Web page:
Poland Catholic Magazine Fined for Criticizing Woman’s Abortion Decision
by Steven Ertelt
September 23, 2009
Warsaw, Poland (LifeNews.com) — A court in Poland today fined a Catholic magazine for likening a woman to a killer for wanting to get an abortion allegedly because she would go blind if she did not have an abortion. The case eventually netted Poland a 25,000 euro fine from the European Court of Human Rights.
The European Court of Human Rights issued a decision in September 2007 upholding its previous ruling making Poland pay a woman $52,000 for denying her an abortion.
The woman couldn’t get an abortion in 2000 after claiming that giving birth damaged her eyesight and she is now unable to take care of her three children.
The European Court of Human Rights sided with Alicja Tysiac.
Commenting on the case, the Catholic magazine, Gosc Niedzielny, published by the Katowice archdiocese, compared Tysiac to a Nazi and condemned her for wanting an abortion.
Judge Ewa Solecka ruled Wednesday that Catholics are free to express their moral disapproval of abortion but are not allowed to publicly vilify an individual. Solecka ordered the magazine to pay Tysiac 30,000 zlotys (nearly $11,000) and issue her a written apology.
Solecka said the magazines language was particularly contemptuous of Tysiac, according to an AP report.
Following the ruling, the editor of Gosc Niedzielny (Sunday Visitor), Rev. Marek Gancarczyk, wrote: We live in a world where a mother receives an award for very much wanting to kill her child, but not being allowed to do so.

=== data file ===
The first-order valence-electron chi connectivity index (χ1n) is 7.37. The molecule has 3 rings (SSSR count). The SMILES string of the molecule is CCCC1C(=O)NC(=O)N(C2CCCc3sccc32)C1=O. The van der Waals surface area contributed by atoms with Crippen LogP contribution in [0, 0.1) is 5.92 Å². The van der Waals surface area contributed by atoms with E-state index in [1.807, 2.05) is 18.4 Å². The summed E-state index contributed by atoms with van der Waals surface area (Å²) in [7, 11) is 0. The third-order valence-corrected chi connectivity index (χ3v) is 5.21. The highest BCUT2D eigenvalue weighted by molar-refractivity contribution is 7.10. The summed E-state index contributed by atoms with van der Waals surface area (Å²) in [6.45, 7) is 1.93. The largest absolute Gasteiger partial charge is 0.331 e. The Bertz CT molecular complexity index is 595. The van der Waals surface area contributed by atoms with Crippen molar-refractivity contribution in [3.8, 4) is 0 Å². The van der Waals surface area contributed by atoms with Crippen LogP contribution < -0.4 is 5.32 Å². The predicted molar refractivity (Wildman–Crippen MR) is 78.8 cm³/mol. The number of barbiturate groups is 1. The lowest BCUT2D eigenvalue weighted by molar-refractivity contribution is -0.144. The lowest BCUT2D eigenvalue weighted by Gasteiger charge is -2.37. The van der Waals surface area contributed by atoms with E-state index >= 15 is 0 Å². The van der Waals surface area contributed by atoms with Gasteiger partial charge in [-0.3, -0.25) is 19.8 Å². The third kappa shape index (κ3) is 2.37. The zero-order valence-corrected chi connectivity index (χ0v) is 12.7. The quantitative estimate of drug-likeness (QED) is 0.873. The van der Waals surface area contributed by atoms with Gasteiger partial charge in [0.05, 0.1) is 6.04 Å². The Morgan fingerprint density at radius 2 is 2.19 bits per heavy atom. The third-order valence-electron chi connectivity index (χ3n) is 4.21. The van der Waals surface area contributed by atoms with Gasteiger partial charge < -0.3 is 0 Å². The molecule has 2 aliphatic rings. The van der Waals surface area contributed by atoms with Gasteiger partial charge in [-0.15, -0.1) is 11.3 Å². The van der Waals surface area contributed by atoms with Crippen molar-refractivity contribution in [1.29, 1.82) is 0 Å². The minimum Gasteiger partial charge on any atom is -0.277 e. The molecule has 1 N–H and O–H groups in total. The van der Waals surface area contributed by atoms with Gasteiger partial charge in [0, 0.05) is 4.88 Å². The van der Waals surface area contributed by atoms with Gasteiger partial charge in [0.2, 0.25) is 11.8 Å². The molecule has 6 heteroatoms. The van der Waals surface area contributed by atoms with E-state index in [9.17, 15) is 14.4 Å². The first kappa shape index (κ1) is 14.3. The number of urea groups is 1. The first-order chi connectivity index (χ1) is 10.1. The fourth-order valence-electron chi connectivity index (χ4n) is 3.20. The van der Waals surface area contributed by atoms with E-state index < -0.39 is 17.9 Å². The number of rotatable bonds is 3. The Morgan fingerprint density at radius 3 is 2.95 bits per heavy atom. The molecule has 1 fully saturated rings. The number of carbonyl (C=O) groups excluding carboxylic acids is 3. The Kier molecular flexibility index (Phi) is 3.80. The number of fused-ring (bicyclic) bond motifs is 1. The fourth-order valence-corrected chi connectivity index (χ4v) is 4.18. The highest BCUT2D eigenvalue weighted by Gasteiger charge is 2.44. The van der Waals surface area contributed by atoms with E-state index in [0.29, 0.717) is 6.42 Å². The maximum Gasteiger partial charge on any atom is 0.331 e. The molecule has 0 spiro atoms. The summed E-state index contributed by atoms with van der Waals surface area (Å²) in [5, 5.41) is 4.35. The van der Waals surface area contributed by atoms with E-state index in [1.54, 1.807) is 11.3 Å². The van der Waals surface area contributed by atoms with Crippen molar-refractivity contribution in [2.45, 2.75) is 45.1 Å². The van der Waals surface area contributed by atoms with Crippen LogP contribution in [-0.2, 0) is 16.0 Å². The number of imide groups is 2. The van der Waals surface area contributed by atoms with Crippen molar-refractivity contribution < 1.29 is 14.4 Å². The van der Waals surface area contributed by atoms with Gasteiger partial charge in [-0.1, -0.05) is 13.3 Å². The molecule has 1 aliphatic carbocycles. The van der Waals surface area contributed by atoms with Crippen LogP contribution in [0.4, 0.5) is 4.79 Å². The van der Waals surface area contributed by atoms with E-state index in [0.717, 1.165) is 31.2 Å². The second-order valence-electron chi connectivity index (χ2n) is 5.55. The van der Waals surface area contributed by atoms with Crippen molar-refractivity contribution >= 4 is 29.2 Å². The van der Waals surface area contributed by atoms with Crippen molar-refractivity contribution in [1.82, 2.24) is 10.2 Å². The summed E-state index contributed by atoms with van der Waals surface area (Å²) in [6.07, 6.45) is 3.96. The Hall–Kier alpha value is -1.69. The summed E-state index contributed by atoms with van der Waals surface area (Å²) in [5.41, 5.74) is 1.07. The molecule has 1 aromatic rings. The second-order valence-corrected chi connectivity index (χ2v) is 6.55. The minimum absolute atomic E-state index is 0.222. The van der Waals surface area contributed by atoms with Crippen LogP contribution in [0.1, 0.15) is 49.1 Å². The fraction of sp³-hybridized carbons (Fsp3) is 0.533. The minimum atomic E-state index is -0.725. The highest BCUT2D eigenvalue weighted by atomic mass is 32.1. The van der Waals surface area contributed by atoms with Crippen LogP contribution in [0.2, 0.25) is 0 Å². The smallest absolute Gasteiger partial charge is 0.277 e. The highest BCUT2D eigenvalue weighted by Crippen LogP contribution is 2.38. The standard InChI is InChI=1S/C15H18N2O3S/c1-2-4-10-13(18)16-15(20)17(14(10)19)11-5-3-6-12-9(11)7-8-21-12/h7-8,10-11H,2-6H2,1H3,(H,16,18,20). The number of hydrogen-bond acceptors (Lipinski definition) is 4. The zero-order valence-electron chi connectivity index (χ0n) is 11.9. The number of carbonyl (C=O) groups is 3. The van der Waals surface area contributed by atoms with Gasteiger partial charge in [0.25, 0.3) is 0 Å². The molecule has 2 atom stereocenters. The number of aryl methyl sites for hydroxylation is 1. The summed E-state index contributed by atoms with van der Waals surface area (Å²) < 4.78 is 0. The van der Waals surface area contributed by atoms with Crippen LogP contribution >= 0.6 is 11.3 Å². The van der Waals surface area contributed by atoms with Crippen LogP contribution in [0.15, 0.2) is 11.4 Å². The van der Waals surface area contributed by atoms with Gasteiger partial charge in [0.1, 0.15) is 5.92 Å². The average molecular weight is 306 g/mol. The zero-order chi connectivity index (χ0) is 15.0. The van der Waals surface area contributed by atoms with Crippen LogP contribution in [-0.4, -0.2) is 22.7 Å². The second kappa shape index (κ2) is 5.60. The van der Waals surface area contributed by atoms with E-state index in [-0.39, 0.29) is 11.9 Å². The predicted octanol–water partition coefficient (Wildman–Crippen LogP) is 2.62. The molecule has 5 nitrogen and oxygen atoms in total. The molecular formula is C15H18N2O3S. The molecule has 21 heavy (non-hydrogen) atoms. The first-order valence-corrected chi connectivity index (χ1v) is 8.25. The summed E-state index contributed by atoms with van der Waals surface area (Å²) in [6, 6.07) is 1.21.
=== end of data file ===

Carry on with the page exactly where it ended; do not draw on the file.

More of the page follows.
Gancarczyk compared abortion to the ghastly medical experiments performed at Auschwitz by Josef Mengele, saying, They had become accustomed to the murders being carried out behind the fence of the camp. And what is the case today? Different, but just as terrible."
The magazine denounced Wednesdays ruling as an infringement on freedom of speech and said it would appeal, AP indicated.
Tysiac went to doctors when she found out in February 2000 that she was pregnant a third time. Three ophthalmologists alleged that carrying the pregnancy to term would damage her eyesight but they refused to sign off on a paper needed to approve an abortion for health reasons.
Tysiac also consulted with a gynecologist who told her there was no medical reason to have an abortion.
After having a Cesarean section in November 2000, Tysiac claims her eyesight deteriorated considerably due to a retinal hemorrhage.
Poland appealed the first decision and the European court affirmed its previous ruling alleging the pro-life nation violated article 8 of the Convention on Human Rights.
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